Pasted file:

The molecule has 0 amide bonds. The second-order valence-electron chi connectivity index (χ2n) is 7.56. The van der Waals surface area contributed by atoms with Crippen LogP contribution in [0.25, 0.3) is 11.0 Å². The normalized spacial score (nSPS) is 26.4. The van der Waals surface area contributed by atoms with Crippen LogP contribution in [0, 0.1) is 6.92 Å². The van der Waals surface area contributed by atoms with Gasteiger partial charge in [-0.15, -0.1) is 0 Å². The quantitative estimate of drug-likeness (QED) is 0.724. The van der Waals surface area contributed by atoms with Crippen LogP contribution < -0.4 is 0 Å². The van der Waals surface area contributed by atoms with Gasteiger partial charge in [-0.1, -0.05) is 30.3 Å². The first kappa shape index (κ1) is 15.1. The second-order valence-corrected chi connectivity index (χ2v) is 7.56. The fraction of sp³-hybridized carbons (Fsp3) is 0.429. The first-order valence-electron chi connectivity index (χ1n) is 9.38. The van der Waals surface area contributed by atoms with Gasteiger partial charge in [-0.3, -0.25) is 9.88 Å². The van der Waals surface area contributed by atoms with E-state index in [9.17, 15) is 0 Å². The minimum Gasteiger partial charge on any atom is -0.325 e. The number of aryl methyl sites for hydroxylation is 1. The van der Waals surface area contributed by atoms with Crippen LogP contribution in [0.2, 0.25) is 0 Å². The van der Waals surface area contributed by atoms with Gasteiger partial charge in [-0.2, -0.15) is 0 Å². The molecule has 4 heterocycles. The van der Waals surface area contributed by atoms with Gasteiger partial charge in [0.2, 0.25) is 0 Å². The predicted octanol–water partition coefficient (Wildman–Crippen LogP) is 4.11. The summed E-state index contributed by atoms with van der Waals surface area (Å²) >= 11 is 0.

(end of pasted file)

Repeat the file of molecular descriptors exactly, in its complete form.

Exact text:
The molecule has 0 amide bonds. The second-order valence-electron chi connectivity index (χ2n) is 7.56. The van der Waals surface area contributed by atoms with Crippen LogP contribution in [0.25, 0.3) is 11.0 Å². The normalized spacial score (nSPS) is 26.4. The van der Waals surface area contributed by atoms with Crippen LogP contribution in [0, 0.1) is 6.92 Å². The van der Waals surface area contributed by atoms with Gasteiger partial charge in [-0.15, -0.1) is 0 Å². The quantitative estimate of drug-likeness (QED) is 0.724. The van der Waals surface area contributed by atoms with Crippen LogP contribution < -0.4 is 0 Å². The van der Waals surface area contributed by atoms with Gasteiger partial charge in [-0.1, -0.05) is 30.3 Å². The first kappa shape index (κ1) is 15.1. The second-order valence-corrected chi connectivity index (χ2v) is 7.56. The fraction of sp³-hybridized carbons (Fsp3) is 0.429. The first-order valence-electron chi connectivity index (χ1n) is 9.38. The van der Waals surface area contributed by atoms with Gasteiger partial charge in [-0.3, -0.25) is 9.88 Å². The van der Waals surface area contributed by atoms with E-state index in [9.17, 15) is 0 Å². The minimum Gasteiger partial charge on any atom is -0.325 e. The number of aryl methyl sites for hydroxylation is 1. The van der Waals surface area contributed by atoms with Crippen LogP contribution in [0.2, 0.25) is 0 Å². The van der Waals surface area contributed by atoms with Gasteiger partial charge in [-0.2, -0.15) is 0 Å². The molecule has 4 heterocycles. The van der Waals surface area contributed by atoms with Gasteiger partial charge in [0.2, 0.25) is 0 Å². The predicted octanol–water partition coefficient (Wildman–Crippen LogP) is 4.11. The summed E-state index contributed by atoms with van der Waals surface area (Å²) >= 11 is 0.